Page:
Brought out into the open

May 21, 2013

The discussion about breast cancer and its causes--and the health care industry's failures--needs to be brought out of the shadows, writes Leela Yellesetty.

ANGELINA JOLIE'S recent announcement, via an op-ed article in the New York Times, that she underwent a preventative double mastectomy has received no shortage of commentary. Unfortunately, some, including on the left, found this an appropriate opportunity to make derisive sexist jokes at her expense.

Most people, however, applauded Jolie's bravery in making public what must have been an agonizing decision. For the millions of women and their families, my own included, who have dealt with breast cancer and mastectomy, Jolie helped to bring the experience out in the open and challenged the notion that losing your breasts somehow makes you less of a woman.

Jolie's piece also created an opportunity for a much-needed public discussion about the tragic lack of access to life-saving medical testing and treatment for too many. The test for BRCA1 and BRCA2 gene mutations--the presence of which have been shown to greatly increase the risk of breast cancer--costs upwards of $3,000.

What Jolie did not mention was why it costs so much. The company that administers the tests, Myriad Genetics, holds a patent on BRCA1/BRCA2, which gives them exclusive rights to conduct the test, even though other institutions are able to offer superior tests at a fraction of the price. In a grotesque illustration of upside-down priorities, Myriad Genetics' share price rose 4 percent after Angelina Jolie announced her mastectomy surgery.

Angelina Jolie
Angelina Jolie (Alex Villarreal)
As Ellen Matloff, director of genetic counseling at the Yale Cancer Center and a plaintiff in a lawsuit against Myriad Genetics, put it: "You shouldn't be able to patent a gene...This is patenting genes that we're all born with. The technology for testing those genes, which is sequencing, was already available."

Matloff has been joined by a coalition of women's health groups, patients, researchers, genetic counselors and scientific organizations representing more than 150,000 geneticists, pathologists and laboratory professionals in challenging Myriad Genetics and the legality of gene patents in general.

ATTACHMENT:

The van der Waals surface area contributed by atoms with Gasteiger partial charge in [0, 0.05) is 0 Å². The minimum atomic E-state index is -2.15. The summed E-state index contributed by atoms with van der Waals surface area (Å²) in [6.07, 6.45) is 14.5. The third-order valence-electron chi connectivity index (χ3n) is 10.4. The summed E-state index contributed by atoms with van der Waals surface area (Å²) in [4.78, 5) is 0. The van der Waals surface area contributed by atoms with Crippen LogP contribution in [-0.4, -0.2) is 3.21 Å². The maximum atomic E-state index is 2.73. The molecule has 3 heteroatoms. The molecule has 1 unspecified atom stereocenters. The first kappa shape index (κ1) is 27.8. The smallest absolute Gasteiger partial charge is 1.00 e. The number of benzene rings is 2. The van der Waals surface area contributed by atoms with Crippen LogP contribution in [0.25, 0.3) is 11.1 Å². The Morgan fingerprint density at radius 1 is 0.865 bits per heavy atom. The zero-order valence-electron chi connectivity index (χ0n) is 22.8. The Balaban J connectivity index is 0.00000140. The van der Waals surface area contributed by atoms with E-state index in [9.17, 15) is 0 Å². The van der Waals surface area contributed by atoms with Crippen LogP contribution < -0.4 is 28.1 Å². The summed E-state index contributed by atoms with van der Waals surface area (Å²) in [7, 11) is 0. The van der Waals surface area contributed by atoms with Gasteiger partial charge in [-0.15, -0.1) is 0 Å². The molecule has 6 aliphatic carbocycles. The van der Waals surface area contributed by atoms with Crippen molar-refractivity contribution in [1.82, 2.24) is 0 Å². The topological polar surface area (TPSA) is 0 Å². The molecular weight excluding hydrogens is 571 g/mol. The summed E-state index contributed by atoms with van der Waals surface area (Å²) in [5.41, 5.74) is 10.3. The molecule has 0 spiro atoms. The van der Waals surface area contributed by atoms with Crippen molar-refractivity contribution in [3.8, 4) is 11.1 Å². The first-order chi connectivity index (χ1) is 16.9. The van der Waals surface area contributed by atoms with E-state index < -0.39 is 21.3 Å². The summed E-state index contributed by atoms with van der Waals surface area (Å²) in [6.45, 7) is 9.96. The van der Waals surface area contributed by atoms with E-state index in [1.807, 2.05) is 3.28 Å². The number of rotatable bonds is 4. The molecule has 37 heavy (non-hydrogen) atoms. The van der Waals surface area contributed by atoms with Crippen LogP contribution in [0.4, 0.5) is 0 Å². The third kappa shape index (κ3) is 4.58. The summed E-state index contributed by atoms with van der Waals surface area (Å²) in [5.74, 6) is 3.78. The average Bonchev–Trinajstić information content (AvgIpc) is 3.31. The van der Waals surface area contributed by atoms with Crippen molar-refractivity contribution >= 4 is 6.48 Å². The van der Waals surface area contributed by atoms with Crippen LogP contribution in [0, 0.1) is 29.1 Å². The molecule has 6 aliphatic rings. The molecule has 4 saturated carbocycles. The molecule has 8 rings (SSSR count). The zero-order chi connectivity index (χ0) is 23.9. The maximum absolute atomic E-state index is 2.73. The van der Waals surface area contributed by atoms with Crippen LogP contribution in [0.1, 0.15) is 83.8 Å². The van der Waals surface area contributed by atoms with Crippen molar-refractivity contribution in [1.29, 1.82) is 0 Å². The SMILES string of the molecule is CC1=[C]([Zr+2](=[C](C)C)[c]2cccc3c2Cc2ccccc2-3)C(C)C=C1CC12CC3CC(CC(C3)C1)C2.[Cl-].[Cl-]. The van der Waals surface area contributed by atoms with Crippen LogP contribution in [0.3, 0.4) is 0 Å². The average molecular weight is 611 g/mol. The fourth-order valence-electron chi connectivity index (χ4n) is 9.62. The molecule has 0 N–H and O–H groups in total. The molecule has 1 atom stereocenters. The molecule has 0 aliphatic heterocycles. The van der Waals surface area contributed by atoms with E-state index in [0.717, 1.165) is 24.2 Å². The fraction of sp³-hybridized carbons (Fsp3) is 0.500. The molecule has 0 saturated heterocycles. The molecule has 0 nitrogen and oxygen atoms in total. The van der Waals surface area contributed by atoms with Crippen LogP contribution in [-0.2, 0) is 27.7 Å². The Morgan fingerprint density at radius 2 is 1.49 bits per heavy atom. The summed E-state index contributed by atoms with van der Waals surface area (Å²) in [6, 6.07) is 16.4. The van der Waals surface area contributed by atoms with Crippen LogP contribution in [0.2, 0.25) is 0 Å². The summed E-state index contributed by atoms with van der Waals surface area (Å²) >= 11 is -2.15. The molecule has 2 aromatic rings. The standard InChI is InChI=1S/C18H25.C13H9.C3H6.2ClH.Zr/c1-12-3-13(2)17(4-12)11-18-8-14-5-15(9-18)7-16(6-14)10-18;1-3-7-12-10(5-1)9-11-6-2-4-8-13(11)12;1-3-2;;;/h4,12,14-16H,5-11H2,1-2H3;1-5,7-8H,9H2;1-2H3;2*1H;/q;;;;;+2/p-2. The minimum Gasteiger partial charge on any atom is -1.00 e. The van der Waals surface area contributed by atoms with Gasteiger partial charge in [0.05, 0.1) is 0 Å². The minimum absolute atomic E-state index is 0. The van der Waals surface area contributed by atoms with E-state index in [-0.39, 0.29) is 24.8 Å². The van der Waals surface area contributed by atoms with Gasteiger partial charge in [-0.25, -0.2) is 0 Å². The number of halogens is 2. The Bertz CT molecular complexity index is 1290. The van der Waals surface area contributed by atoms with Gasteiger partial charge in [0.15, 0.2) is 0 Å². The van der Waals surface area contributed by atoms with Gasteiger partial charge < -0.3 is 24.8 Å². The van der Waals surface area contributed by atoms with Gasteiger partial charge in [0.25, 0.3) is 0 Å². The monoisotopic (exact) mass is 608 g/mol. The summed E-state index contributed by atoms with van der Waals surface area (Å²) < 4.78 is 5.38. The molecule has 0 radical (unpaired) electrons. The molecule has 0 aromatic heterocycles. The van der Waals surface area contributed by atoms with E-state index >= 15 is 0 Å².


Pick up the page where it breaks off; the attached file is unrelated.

The case is currently before the U.S. Supreme Court, and a decision is expected this summer. While it may not have been her intention, Jolie's New York Times article came out at a perfect time to raise awareness about this lawsuit and mobilize popular pressure on the Supreme Court to rule on the side of public health, not corporate profit.


THE ISSUE of genetic testing is far from the only example of how the quest for profit severely undermines the fight against breast cancer.

While certainly these tests and treatment options should be available to those who need it, regardless of income, only 1 percent of women are thought to possess BRCA1 or BRCA2. For most women, genetic testing and preventative mastectomy--a surgery which carries its own significant risks--is not a likely course of action.

As activists in groups like Breast Cancer Action (BCA) have argued for years, with all the hype around genetic testing, too little research has focused on the far bigger environmental factors contributing to skyrocketing cancer rates. As BCA states on its website:

A growing body of evidence from experimental, body burden and ecological research indicates that there is a connection between environmental factors and breast cancer. There are over 85,000 synthetic chemicals on the market today, from preservatives in our lipstick to flame retardants in our sofas, from plasticizers in our water bottles to pesticides on our fruits and vegetables.

The U.S. government has no adequate chemical regulation policy, which allows companies to manufacture and use chemicals without ever establishing their safety in humans. As the use of chemicals has risen in the U.S. and other industrialized countries, so have rates of breast and other cancers.

One reason why there isn't more research or action on environmental factors is that there are powerful interests whose profits are at stake. As the excellent book and documentary Pink Ribbons, Inc., points out, in many cases, the same companies that donate and sell promotional pink products for the "cause" also produce products that contain known carcinogens.

Because of the lobbying of the powerful tobacco industry, it took decades to establish the connection between cigarette smoke and cancer. Once the connection was recognized, thousands of lives have been saved. Yet today, smoking, like genes or diet, can be chalked up to an individual risk factor.

Much more difficult to take on are the societal risk factors--of living in a world where the pursuit of profit consistently trumps concerns about public health. Only through collective action can we hope to reverse these sick priorities.

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